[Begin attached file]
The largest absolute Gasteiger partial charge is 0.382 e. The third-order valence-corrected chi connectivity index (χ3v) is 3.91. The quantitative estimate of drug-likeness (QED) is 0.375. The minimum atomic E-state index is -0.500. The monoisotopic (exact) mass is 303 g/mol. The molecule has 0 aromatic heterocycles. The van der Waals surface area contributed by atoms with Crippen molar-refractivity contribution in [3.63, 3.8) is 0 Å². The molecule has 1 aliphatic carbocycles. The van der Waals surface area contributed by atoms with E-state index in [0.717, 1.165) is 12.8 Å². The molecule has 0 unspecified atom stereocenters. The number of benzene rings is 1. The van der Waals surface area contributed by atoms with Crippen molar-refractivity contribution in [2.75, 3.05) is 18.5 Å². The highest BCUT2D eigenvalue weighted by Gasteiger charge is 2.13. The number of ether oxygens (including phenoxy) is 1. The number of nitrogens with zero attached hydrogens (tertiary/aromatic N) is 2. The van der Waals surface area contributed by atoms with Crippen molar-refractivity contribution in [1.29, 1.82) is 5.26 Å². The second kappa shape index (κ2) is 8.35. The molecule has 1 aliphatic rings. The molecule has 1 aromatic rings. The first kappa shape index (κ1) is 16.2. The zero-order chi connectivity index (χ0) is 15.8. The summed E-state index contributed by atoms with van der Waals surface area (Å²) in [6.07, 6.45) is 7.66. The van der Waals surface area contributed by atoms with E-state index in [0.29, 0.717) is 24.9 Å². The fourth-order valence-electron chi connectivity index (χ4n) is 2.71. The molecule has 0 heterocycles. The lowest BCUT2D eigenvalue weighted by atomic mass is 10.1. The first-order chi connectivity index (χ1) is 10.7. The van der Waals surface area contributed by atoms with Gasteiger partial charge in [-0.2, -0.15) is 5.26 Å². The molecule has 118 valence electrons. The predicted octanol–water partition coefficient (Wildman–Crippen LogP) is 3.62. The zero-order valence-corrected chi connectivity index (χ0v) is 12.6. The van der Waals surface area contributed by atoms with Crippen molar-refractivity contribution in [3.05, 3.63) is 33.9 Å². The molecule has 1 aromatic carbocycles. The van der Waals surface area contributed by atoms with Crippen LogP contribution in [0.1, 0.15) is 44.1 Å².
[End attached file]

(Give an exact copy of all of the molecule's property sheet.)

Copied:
The largest absolute Gasteiger partial charge is 0.382 e. The third-order valence-corrected chi connectivity index (χ3v) is 3.91. The quantitative estimate of drug-likeness (QED) is 0.375. The minimum atomic E-state index is -0.500. The monoisotopic (exact) mass is 303 g/mol. The molecule has 0 aromatic heterocycles. The van der Waals surface area contributed by atoms with Crippen molar-refractivity contribution in [3.63, 3.8) is 0 Å². The molecule has 1 aliphatic carbocycles. The van der Waals surface area contributed by atoms with E-state index in [0.717, 1.165) is 12.8 Å². The molecule has 0 unspecified atom stereocenters. The number of benzene rings is 1. The van der Waals surface area contributed by atoms with Crippen molar-refractivity contribution in [2.75, 3.05) is 18.5 Å². The highest BCUT2D eigenvalue weighted by Gasteiger charge is 2.13. The number of ether oxygens (including phenoxy) is 1. The number of nitrogens with zero attached hydrogens (tertiary/aromatic N) is 2. The van der Waals surface area contributed by atoms with Crippen molar-refractivity contribution in [1.29, 1.82) is 5.26 Å². The second kappa shape index (κ2) is 8.35. The molecule has 1 aliphatic rings. The molecule has 1 aromatic rings. The first kappa shape index (κ1) is 16.2. The zero-order chi connectivity index (χ0) is 15.8. The summed E-state index contributed by atoms with van der Waals surface area (Å²) in [6.07, 6.45) is 7.66. The van der Waals surface area contributed by atoms with E-state index in [0.29, 0.717) is 24.9 Å². The fourth-order valence-electron chi connectivity index (χ4n) is 2.71. The molecule has 0 heterocycles. The lowest BCUT2D eigenvalue weighted by atomic mass is 10.1. The first-order chi connectivity index (χ1) is 10.7. The van der Waals surface area contributed by atoms with Gasteiger partial charge in [-0.2, -0.15) is 5.26 Å². The molecule has 118 valence electrons. The predicted octanol–water partition coefficient (Wildman–Crippen LogP) is 3.62. The zero-order valence-corrected chi connectivity index (χ0v) is 12.6. The van der Waals surface area contributed by atoms with Crippen molar-refractivity contribution in [3.05, 3.63) is 33.9 Å². The molecule has 1 aromatic carbocycles. The van der Waals surface area contributed by atoms with Crippen LogP contribution in [0.1, 0.15) is 44.1 Å².